WILLIAMSTOWN — In 1857, Sigma Phi fraternity moved into a brand new house at 50 Spring St., just off the Williams College campus.

Fourteen years later, Hiram C. Walden bought the structure and lived there, later using it to house his trucking and warehousing business. But in 1916, he renovated the building and sent it into a 100-year arc with a totally different trajectory: He opened a silent movie theater with 550 seats, equipped for live musical accompaniment of the films.

This year, Images Cinema is celebrating that century of film in Williamstown, reflecting back not only on its own history but that of the cinematic arts as well.

The Walden Theater at first showed silent films, likely with a piano and musician to provide a sound track. In 1930, the company that had purchased the business in 1922 — Thornton & Harrington — converted it to show movies with sound, bringing in new projectors and a sound system.

Through a number of different owners, and with varying degrees of success, the building has at least partially served as a movie theater for 10 decades — showing silent movies, then "talkies," and on into color films, beginning in the 1950s.

According to Doug Jones, executive director of Images Cinema, when Walden renovated and added to the former fraternity house in the mid-1910s, "it was an era when there were a lot of storefront cinemas popping up. And he wanted to do it right. He dedicated the money and energy to make it into a proper theater."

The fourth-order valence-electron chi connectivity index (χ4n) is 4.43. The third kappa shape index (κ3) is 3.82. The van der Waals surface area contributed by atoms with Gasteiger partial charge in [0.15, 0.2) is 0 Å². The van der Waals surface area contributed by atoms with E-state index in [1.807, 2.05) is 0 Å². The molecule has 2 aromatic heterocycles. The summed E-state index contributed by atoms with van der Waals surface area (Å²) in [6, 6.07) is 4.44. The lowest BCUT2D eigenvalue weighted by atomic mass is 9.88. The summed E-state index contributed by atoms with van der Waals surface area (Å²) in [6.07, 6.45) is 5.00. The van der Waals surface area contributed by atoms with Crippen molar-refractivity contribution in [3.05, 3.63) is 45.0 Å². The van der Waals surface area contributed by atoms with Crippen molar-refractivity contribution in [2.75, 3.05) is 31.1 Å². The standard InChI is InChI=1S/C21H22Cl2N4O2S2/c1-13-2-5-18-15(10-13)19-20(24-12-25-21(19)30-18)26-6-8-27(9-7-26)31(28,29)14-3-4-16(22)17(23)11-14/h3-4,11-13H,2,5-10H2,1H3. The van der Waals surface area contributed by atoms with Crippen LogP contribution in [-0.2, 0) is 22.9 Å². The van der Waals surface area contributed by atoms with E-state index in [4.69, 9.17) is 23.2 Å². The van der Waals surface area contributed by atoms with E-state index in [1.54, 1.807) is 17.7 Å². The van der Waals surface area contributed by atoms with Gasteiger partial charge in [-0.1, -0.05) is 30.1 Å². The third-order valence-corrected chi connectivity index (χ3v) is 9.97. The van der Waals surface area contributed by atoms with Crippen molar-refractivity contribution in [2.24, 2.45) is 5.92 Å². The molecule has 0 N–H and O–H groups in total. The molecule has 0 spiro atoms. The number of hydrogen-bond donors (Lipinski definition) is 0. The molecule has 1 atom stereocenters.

He called the building the Walden Block, and the theater originally provided enough seating for 550 movie-goers, as opposed to the 150 seats in today's theater.

"At the time, any theater would have brought in a crowd," Jones said. "And the fact that a community this size could support a movie theater for 100 years speaks to a level of dedication to the arts you don't get in a lot of places."

Over the years, it went by a number of names. In 1932, with a change of ownership to Clarence King, the name changed to Taconic Theater. In 1967, the theater was renovated and renamed the College Cinema. In 1971 it became the Nickelodeon. In 1978 it became Images Cinema.

Then, in 1989, something interesting took place. Amid hard times for the theater, a group of activists, led by actor Christopher Reeves, raised funding to renovate the building and re-energize the business.

But the 1980s brought the popularity of VCRs, and the 1990s brought in the DVD. Movie theaters across the country were failing, and Images was facing similar issues.

Images Cinema is celebrating 100 years in the movie business, all the way back to the silent film era, all in the same building that originally served as a
Images Cinema is celebrating 100 years in the movie business, all the way back to the silent film era, all in the same building that originally served as a fraternity house. (Scott Stafford — The Berkshire Eagle | photos.berkshireeagle.com)

In 1998, with support of much of the Williamstown community, a nonprofit dedicated to film as an art form and a source of entertainment was established and took over operation of the theater. Since then, the non-profit group has mounted campaigns that succeeded in renovating the lobby and returning the entrance to its original spot in front of the building in 2009, convert to digital projection in 2012, and in 2013 returning the marquis to the front on the building after 30 years.